Verse from the Veda from the Oral Tradition

The Manjushri Kumara, the Bodhisattva of Wisdom.

The Manjushri Kumara, the Bodhisattva of Wisdom.

The Manjushri Nama Samgiti is a very important text associated with Mahayana Buddhism. The most popular translation of the text into English is by Alex Wayman. The book, Chanting the Names of Manjushi, published by Shambhala in 1985, is an extremely inept translation of the Sacred Text. Unfortunately, there is nothing any better in the market these days.

The Manjushri Namasamgiti is promoted as a text of the words of Shakyamuni Buddha who lived around 500 BC, but such is speculation. It is an unfortunate situation today, because there is no Buddha upon the earth, but many hundreds of thousands of extremely devoted Buddhists. It is an unfortunate situation because not one Buddhist in over two-thousand five hundred years has become enlightened by following the Buddhist Doctrine.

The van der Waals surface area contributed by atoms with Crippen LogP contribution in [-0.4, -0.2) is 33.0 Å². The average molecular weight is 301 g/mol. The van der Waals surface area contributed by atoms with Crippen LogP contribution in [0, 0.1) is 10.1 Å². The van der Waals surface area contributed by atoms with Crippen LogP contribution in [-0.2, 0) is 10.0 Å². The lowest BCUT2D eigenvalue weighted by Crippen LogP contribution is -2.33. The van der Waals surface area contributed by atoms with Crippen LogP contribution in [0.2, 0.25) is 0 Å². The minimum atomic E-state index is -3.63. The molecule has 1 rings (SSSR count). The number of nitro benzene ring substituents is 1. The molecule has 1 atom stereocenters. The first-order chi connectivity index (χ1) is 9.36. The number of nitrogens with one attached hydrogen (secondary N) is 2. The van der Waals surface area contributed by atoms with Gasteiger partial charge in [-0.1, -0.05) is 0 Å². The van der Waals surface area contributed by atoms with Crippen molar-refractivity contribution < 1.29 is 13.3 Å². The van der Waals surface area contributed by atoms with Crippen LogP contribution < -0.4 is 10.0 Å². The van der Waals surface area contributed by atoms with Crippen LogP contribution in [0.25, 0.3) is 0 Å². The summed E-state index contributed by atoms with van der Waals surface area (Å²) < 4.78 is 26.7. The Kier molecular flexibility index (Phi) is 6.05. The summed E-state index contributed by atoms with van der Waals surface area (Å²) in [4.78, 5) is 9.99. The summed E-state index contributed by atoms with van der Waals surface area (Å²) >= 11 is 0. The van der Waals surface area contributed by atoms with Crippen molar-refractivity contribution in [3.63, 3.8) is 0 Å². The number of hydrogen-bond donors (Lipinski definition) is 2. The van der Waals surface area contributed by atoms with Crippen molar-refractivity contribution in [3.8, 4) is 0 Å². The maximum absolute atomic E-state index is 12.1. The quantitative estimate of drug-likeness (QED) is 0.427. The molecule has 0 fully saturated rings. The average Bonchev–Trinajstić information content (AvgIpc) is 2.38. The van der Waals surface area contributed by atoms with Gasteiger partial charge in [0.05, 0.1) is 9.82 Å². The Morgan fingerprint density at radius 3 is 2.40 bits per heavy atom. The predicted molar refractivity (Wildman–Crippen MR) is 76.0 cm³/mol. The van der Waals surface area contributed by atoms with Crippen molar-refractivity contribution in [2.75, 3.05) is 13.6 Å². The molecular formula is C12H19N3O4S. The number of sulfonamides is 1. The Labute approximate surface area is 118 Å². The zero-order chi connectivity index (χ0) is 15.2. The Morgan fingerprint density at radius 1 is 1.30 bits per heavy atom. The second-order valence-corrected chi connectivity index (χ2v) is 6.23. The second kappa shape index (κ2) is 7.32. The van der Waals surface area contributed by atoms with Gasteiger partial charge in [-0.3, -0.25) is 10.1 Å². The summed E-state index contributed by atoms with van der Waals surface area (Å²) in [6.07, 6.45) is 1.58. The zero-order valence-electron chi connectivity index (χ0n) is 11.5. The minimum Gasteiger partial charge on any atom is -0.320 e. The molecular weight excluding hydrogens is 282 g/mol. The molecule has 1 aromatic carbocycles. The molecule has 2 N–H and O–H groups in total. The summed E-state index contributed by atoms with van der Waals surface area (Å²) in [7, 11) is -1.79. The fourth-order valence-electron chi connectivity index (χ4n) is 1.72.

Interestingly, Shakyamuni is associated with the Rishis of the Rigveda, which is believed to have been put in writing around 1500 BC. Today, the Rishis are associated with Hinduism, but they were a lineage who became Buddhas, which is connected to Buddhism. Because no one has become enlightened for so long, that which is considered up today is really down.

Seriously, the lineage ended with Shakyamuni, but it can be traced back to a far more distant time. Kanva Ghaura, the Founder the Vedic School, was the celebrated Rishi of Tretayuga that began around 7000 BC and ended around 3000 BC.

The truth is that the Sanskrit Text of the Manjushri Namasamgiti is the word of Brahma, the Divine Absolute, and a Buddha will adhere to the teaching to illustrate the teaching for people.

Here is a verse from the Oral Tradition.

The Oral Tradition is for a wise and learned person to live just as,

But for people.

The air for those grows bright to have authority,

And possessing nothing,

But to call on to sing a Sacred Precept.

Lizard with Rocks on the Ground

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